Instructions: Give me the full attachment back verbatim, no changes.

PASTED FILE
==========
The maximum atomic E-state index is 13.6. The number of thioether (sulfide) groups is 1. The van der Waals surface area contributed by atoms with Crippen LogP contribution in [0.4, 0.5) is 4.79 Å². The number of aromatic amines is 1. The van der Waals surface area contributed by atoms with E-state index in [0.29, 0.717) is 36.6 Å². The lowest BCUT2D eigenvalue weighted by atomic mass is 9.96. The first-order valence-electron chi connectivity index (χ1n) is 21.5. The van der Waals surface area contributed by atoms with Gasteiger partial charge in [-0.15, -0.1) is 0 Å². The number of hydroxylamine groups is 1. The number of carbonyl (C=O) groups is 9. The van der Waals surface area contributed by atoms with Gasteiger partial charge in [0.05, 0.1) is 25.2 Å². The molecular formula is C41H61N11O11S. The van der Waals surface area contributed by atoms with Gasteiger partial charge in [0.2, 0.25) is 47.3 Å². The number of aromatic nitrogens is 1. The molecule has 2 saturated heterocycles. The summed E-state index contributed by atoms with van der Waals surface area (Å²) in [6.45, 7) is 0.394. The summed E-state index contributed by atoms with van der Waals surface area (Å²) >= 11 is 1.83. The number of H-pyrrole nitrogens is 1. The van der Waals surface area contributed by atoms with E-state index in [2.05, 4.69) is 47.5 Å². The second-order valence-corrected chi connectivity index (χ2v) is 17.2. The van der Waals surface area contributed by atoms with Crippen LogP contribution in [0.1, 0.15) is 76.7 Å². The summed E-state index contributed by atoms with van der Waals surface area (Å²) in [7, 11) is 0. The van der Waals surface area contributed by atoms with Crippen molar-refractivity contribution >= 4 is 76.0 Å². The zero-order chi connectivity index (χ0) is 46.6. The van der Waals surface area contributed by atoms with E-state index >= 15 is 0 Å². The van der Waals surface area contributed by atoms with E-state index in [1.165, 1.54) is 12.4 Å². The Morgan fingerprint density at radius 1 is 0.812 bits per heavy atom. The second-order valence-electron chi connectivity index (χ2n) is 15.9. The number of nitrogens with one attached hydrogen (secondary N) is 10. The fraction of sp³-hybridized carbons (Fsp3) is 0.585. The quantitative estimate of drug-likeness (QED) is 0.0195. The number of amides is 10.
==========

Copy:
The maximum atomic E-state index is 13.6. The number of thioether (sulfide) groups is 1. The van der Waals surface area contributed by atoms with Crippen LogP contribution in [0.4, 0.5) is 4.79 Å². The number of aromatic amines is 1. The van der Waals surface area contributed by atoms with E-state index in [0.29, 0.717) is 36.6 Å². The lowest BCUT2D eigenvalue weighted by atomic mass is 9.96. The first-order valence-electron chi connectivity index (χ1n) is 21.5. The van der Waals surface area contributed by atoms with Gasteiger partial charge in [-0.15, -0.1) is 0 Å². The number of hydroxylamine groups is 1. The number of carbonyl (C=O) groups is 9. The van der Waals surface area contributed by atoms with Gasteiger partial charge in [0.05, 0.1) is 25.2 Å². The molecular formula is C41H61N11O11S. The van der Waals surface area contributed by atoms with Gasteiger partial charge in [0.2, 0.25) is 47.3 Å². The number of aromatic nitrogens is 1. The molecule has 2 saturated heterocycles. The summed E-state index contributed by atoms with van der Waals surface area (Å²) in [6.45, 7) is 0.394. The summed E-state index contributed by atoms with van der Waals surface area (Å²) >= 11 is 1.83. The number of H-pyrrole nitrogens is 1. The van der Waals surface area contributed by atoms with E-state index in [2.05, 4.69) is 47.5 Å². The second-order valence-corrected chi connectivity index (χ2v) is 17.2. The van der Waals surface area contributed by atoms with Crippen LogP contribution in [0.1, 0.15) is 76.7 Å². The summed E-state index contributed by atoms with van der Waals surface area (Å²) in [7, 11) is 0. The van der Waals surface area contributed by atoms with Crippen molar-refractivity contribution >= 4 is 76.0 Å². The zero-order chi connectivity index (χ0) is 46.6. The van der Waals surface area contributed by atoms with E-state index >= 15 is 0 Å². The van der Waals surface area contributed by atoms with E-state index in [1.165, 1.54) is 12.4 Å². The Morgan fingerprint density at radius 1 is 0.812 bits per heavy atom. The second-order valence-electron chi connectivity index (χ2n) is 15.9. The number of nitrogens with one attached hydrogen (secondary N) is 10. The fraction of sp³-hybridized carbons (Fsp3) is 0.585. The quantitative estimate of drug-likeness (QED) is 0.0195. The number of amides is 10.